My project [that] I’ve been referring to as Urban Sketches and Landscapes of Mexico, and sometimes “Viva Mexico!” is about my exploration of the country’s natural beauty as well as urban environment and graffiti art through photo and painting. Many things in my childhood and later my love life led up to this project. First I grew up in a mainly English-speaking household. I always felt I was Latino/Mexican in race, but as I learned more about my roots, I realized how out of touch I was, and what I was missing out on. My elders spoke Spanish, and we ate Tex-Mex daily, but that was certainly not enough. I hated the Spanish music my family listened to, I didn’t particularly like molé, and I was positive everyone south of the border was wearing ponchos and sombreros. I mean, I had so much to learn! That chance [came when] I was about 10, and I went on a trip with my grandmother to Acuña, Coahuila just south of Del Rio, TX. She was conducting bible school classes there with a church group from Haskell, TX. I immediately felt the sting of the privileged life I had led. But I also fell in love with the landscapes, the architecture of buildings, and the small neighborhoods of the residents we visited. There was so much color, and history!
After that trip, I became friends with someone at my school who was from Jamay, Jalisco. From his family I learned what Gorditas were (real ones!), how to play Lotería, how to make Horchata, what chile seasoning goes on Duritos, and so much that my family never did or ate. We also connected over the music and death of Selena. Because of it, I listened to Spanish music, and learned the words. I learned her story, and probably watched the movie of her life a million times, all the while gaining the inspiration to connect with my roots in the same way and someday have my art be as admired. Not long after, in high school, I lost my grandmother to liver failure from diabetes. It was in the back of my mind that we would take another trip someday. I thought I would never go back unless it was on my own, but I was always told it was too dangerous.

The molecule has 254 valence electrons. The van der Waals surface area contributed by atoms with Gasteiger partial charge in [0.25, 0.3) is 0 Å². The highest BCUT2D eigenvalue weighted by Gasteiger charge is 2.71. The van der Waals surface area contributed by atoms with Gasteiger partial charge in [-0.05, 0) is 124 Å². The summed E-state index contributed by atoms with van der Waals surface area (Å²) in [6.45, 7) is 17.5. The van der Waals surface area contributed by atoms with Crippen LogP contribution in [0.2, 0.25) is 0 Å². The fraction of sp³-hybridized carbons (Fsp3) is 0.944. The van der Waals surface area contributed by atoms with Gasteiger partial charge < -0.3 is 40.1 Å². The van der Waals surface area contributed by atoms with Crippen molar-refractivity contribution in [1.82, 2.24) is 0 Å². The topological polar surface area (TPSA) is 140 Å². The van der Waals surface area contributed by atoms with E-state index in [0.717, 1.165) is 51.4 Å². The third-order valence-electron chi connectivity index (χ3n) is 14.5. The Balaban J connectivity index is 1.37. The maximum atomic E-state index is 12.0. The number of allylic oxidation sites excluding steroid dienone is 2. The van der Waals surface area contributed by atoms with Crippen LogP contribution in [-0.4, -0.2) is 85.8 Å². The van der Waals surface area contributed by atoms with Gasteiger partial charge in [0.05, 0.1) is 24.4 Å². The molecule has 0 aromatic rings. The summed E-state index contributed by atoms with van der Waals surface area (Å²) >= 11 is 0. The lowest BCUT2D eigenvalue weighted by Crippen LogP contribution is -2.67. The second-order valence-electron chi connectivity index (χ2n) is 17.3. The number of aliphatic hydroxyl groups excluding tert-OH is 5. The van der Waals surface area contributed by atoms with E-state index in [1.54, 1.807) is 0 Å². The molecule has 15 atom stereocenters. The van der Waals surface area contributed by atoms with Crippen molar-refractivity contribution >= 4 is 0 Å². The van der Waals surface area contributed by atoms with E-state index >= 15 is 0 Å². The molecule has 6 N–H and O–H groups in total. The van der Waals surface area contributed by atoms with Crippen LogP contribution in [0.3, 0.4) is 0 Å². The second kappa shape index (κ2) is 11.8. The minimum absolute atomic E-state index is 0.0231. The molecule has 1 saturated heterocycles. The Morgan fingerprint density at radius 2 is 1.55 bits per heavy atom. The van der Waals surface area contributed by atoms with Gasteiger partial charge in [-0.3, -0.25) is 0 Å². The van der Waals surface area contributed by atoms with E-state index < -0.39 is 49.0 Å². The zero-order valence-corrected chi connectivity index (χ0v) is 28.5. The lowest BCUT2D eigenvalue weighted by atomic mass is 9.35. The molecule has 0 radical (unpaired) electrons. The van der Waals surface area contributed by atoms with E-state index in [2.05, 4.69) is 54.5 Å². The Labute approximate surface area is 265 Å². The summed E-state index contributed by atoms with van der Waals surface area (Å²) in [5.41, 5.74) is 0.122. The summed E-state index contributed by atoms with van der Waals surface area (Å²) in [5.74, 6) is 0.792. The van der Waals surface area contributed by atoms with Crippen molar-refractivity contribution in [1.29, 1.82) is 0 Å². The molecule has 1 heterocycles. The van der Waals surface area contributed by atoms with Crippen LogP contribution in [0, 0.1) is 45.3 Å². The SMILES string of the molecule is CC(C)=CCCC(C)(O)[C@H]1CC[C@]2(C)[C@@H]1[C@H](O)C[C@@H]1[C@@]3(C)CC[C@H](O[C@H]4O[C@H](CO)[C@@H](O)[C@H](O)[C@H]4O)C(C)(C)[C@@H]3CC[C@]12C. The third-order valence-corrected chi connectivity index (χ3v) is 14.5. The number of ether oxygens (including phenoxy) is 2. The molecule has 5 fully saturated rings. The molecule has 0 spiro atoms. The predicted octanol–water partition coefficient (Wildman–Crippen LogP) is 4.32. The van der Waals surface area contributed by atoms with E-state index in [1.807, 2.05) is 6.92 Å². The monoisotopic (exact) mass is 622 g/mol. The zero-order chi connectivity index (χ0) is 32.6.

My boyfriend of two years now got a great opportunity to perform professionally there, and I of course had to tag along. It was a time of connecting for the first time with his immediate family that still lived there in Monterrey, Nuevo Leon. It was also a time of reconnecting for me to see what I couldn’t before, and appreciate what I didn’t understand so many years ago. It was my intention to paint plein-air [meaning outdoors, so that you recreate the source as it is while you paint] but that was nearly impossible with everything we wanted to see. So I took every photo possible. I was able to tour the city with his family, which was a far cry from the poor villages I first encountered. I was able to eat the home-cooked Mexican food, that was so different and yet familiar. It was almost instantly a home away from home that I had been away from for too long. This was my first chance to see Mexico both as an adult and as an artist, to connect the dots, and capture the experience to reference for future work.
When will the project be available to the public?
I’ll be releasing artwork as it becomes available through my website: JohnnyPerezArt.com/vivamexico I will also be posting progress on my blog, so its a good time to message me if you see a piece in progress that you want! Prepurchase is no longer available but links will be provided to buy each work through PayPal, or in person if local.